Sunday, May 22, 2016

Teaching Environmental Ethics: Feeding “The Good Wolf”

Dr. Leah D. Schade

In the Spring of 2016 I taught a course entitled Environmental Ethics at Susquehanna University in Selinsgrove, PA. Having taught a similar course at a different college the previous semester, I knew that the study of environmental ethics can easily devolve into a spiral of pessimism, given the unprecedented challenges we face regarding the climate crisis and other ecological threats to the well-being of our planet. So this semester I began by showing the students some clips of the film Tomorrowland (Disney, 2015), including one which recounts the Native American “Tale of Two Wolves,” the story of two evenly matched wolves in a battle. One is evil, greedy, arrogant, lying and full of fear.  The other is good, filled with love, hope, compassion and integrity.  The question is: which one will win?  The sage’s answer:  the one we feed.

When it comes to the environmental crises facing our planet, we are tempted to feed the wrong wolf and give into despair and a fatalistic resignation. In fact, as one of the characters in the movie describes it, we feed on it “like a chocolate éclair.” So in this course, I explored with the students some religious, philosophical and environmental perspectives to help us understand the roots of the many environmental crises we face, as well as search for resources to help us “feed the good wolf,” and work toward possible solutions. 

One of the university’s requirements for the course was for a Team Intensive component to be included that met the following criteria: 

1. Demonstrate processes needed for a positive working relationship with team members.
2. Demonstrate and evaluate the roles and functions of leadership and team membership.
3. Work together in a team to create a presentation wherein a specific environmental issue is researched, the problem articulated, a hypothesis about a possible solution is suggested, and that hypothesis is tested through a project on campus.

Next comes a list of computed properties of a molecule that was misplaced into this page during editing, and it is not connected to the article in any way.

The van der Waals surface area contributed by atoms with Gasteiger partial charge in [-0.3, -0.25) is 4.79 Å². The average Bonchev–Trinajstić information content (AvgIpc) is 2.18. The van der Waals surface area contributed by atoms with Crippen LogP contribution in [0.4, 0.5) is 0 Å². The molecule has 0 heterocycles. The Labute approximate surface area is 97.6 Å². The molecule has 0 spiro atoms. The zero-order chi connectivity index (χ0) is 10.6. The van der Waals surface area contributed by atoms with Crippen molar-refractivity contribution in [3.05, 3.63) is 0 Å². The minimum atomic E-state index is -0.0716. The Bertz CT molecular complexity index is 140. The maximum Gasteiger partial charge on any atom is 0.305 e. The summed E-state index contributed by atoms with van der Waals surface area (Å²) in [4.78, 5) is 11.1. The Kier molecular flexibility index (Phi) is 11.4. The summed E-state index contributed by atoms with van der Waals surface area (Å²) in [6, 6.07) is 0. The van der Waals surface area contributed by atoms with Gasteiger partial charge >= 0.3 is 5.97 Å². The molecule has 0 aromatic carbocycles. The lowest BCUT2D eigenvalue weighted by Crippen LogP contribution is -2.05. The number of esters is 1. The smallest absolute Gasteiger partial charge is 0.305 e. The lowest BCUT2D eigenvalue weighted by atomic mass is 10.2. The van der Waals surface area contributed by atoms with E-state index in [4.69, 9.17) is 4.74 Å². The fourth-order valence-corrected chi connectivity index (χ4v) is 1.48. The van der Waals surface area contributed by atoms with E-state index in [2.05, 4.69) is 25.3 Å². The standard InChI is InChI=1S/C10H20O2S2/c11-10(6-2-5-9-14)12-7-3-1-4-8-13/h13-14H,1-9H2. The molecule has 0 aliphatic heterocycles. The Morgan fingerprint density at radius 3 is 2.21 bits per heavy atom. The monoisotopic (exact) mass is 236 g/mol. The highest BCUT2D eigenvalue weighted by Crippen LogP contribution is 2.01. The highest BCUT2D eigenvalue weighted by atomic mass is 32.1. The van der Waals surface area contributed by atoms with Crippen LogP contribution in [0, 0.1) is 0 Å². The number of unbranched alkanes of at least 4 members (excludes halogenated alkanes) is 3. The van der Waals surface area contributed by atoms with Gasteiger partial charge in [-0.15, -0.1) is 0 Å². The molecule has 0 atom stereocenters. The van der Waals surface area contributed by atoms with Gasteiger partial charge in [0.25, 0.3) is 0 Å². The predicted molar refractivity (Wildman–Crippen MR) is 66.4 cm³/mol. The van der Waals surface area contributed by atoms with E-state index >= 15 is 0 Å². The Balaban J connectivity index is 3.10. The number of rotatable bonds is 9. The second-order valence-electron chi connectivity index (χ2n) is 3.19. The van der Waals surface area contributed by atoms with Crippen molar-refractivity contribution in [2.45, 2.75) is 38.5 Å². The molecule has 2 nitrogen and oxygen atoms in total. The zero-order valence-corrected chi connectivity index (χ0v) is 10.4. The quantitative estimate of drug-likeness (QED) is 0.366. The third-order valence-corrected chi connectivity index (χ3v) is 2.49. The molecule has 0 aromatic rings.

So I devised a semester-long group project called Life Stories based on an idea from Cynthia Moe-Lobeda’s book Resisting Structural Evil: Love as Ecological,Economic Vocation (Fortress Press, 2013).  In her book, Moe-Lobeda has several “Life Stories” – vignettes that illustrate the damage being done to the planet, ecosystems, communities and individuals.  Each story has a second “episode,” however, that show what steps have been taken to resist structural violence and build alternatives. 

I assigned each group to create its own “life story” over the course of the semester.  There were seventeen students and I assigned them to four different groups based on one of their choices of general topics of interest. They were to begin by researching how the university setting was in some way part of the problem.  But then they were to actively engage in changing policies and/or practices of life on the campus on one of four levels:  individual; a communal living place (dorm or house of students); a division of campus life (buildings and grounds, foodservice, informational technology, health center, athletics, etc.); administrative (office of the VP, Pres, Admissions, etc.). 

They drew from Moe-Lobeda’s work, as well as selections from Chip and Dan Heath’s Switch:  How to Change When Change is Hard (Broadway Books, 2010) to identify and describe the problem, and then strategize and carry out a solution (the website has a nice summary of the Switch steps:

For their final exam each group presented their “Life Story” through a PowerPoint presentation or short film documenting their effortsBelow are links to the presentations for each of their projects.  Keep in mind that these are college students – not professional film-makers.  But you can get a sense of the research they did, the way in which they devised plans for addressing the problem, and the creative ways in which they approached their projects.  The goal is for others to see what they did, learn from their process (as well as their mistakes), and be inspired to create their own projects that “feed the good wolf” and work on solutions that engender hope.

The Terracycle Project (Learning about the harm plastic items cause to birds, and initiating a recycling project for discarded pens, markers, etc.)

The Meatless Project (Challenging students to go meatless for one meal a day.)  

Do Right, Save Light: Candelight Dinner Project (Learning about saving electricity through energy efficient lighting on campus [with a dash of college-student silliness for good measure!]). 

Saving Water: The Shower Heads Project (Students learned how much water is wasted in showers on campus and embarked on a project to have low-flow shower heads installed.)

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